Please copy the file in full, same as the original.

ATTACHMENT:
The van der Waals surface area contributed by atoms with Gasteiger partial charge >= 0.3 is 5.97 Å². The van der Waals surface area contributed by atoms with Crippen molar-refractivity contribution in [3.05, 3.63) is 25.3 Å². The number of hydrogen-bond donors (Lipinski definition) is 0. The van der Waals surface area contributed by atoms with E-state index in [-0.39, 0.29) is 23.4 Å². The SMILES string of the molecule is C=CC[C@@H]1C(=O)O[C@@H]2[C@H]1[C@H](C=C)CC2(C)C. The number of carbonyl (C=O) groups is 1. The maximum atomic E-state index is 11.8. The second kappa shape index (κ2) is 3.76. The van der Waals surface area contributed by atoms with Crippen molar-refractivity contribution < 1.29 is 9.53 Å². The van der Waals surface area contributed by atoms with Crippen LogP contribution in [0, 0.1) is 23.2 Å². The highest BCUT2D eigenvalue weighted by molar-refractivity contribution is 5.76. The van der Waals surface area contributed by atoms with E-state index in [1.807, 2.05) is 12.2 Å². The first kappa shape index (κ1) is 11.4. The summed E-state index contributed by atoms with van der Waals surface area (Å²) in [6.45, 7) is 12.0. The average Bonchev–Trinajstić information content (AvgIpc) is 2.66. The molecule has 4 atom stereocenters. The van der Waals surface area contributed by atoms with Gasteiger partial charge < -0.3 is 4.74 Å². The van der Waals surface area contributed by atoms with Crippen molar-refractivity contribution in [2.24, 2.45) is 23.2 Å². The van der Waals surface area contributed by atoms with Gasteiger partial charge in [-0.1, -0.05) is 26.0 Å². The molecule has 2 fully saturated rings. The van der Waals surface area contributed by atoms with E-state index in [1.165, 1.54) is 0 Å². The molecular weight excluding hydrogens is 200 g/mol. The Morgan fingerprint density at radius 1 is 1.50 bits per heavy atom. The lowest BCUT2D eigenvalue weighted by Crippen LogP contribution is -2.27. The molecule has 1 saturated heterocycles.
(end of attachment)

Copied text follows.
The van der Waals surface area contributed by atoms with Gasteiger partial charge >= 0.3 is 5.97 Å². The van der Waals surface area contributed by atoms with Crippen molar-refractivity contribution in [3.05, 3.63) is 25.3 Å². The number of hydrogen-bond donors (Lipinski definition) is 0. The van der Waals surface area contributed by atoms with E-state index in [-0.39, 0.29) is 23.4 Å². The SMILES string of the molecule is C=CC[C@@H]1C(=O)O[C@@H]2[C@H]1[C@H](C=C)CC2(C)C. The number of carbonyl (C=O) groups is 1. The maximum atomic E-state index is 11.8. The second kappa shape index (κ2) is 3.76. The van der Waals surface area contributed by atoms with Crippen molar-refractivity contribution < 1.29 is 9.53 Å². The van der Waals surface area contributed by atoms with Crippen LogP contribution in [0, 0.1) is 23.2 Å². The highest BCUT2D eigenvalue weighted by molar-refractivity contribution is 5.76. The van der Waals surface area contributed by atoms with E-state index in [1.807, 2.05) is 12.2 Å². The first kappa shape index (κ1) is 11.4. The summed E-state index contributed by atoms with van der Waals surface area (Å²) in [6.45, 7) is 12.0. The average Bonchev–Trinajstić information content (AvgIpc) is 2.66. The molecule has 4 atom stereocenters. The van der Waals surface area contributed by atoms with Gasteiger partial charge < -0.3 is 4.74 Å². The van der Waals surface area contributed by atoms with Crippen molar-refractivity contribution in [2.24, 2.45) is 23.2 Å². The van der Waals surface area contributed by atoms with Gasteiger partial charge in [-0.1, -0.05) is 26.0 Å². The molecule has 2 fully saturated rings. The van der Waals surface area contributed by atoms with E-state index in [1.165, 1.54) is 0 Å². The molecular weight excluding hydrogens is 200 g/mol. The Morgan fingerprint density at radius 1 is 1.50 bits per heavy atom. The lowest BCUT2D eigenvalue weighted by Crippen LogP contribution is -2.27. The molecule has 1 saturated heterocycles.